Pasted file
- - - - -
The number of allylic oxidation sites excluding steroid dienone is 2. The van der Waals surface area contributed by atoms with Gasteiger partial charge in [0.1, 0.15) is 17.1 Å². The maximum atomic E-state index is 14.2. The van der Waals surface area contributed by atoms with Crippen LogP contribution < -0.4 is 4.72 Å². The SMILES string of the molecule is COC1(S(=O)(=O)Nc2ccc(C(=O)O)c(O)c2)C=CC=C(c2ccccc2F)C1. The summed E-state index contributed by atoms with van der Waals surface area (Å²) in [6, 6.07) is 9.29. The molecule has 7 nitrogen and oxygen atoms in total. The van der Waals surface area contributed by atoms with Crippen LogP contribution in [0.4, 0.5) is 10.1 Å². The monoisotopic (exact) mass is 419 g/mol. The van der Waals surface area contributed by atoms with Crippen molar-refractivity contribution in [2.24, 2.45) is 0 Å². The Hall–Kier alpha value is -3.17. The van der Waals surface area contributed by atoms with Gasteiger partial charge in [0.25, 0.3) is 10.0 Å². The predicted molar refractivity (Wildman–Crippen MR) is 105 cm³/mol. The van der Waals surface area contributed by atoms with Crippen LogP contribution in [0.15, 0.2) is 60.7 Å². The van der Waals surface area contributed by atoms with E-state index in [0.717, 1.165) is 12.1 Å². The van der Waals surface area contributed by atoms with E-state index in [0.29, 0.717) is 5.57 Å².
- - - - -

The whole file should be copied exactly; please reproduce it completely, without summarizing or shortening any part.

The number of allylic oxidation sites excluding steroid dienone is 2. The van der Waals surface area contributed by atoms with Gasteiger partial charge in [0.1, 0.15) is 17.1 Å². The maximum atomic E-state index is 14.2. The van der Waals surface area contributed by atoms with Crippen LogP contribution < -0.4 is 4.72 Å². The SMILES string of the molecule is COC1(S(=O)(=O)Nc2ccc(C(=O)O)c(O)c2)C=CC=C(c2ccccc2F)C1. The summed E-state index contributed by atoms with van der Waals surface area (Å²) in [6, 6.07) is 9.29. The molecule has 7 nitrogen and oxygen atoms in total. The van der Waals surface area contributed by atoms with Crippen LogP contribution in [0.4, 0.5) is 10.1 Å². The monoisotopic (exact) mass is 419 g/mol. The van der Waals surface area contributed by atoms with Crippen molar-refractivity contribution in [2.24, 2.45) is 0 Å². The Hall–Kier alpha value is -3.17. The van der Waals surface area contributed by atoms with Gasteiger partial charge in [0.25, 0.3) is 10.0 Å². The predicted molar refractivity (Wildman–Crippen MR) is 105 cm³/mol. The van der Waals surface area contributed by atoms with Crippen LogP contribution in [0.15, 0.2) is 60.7 Å². The van der Waals surface area contributed by atoms with E-state index in [0.717, 1.165) is 12.1 Å². The van der Waals surface area contributed by atoms with E-state index in [0.29, 0.717) is 5.57 Å².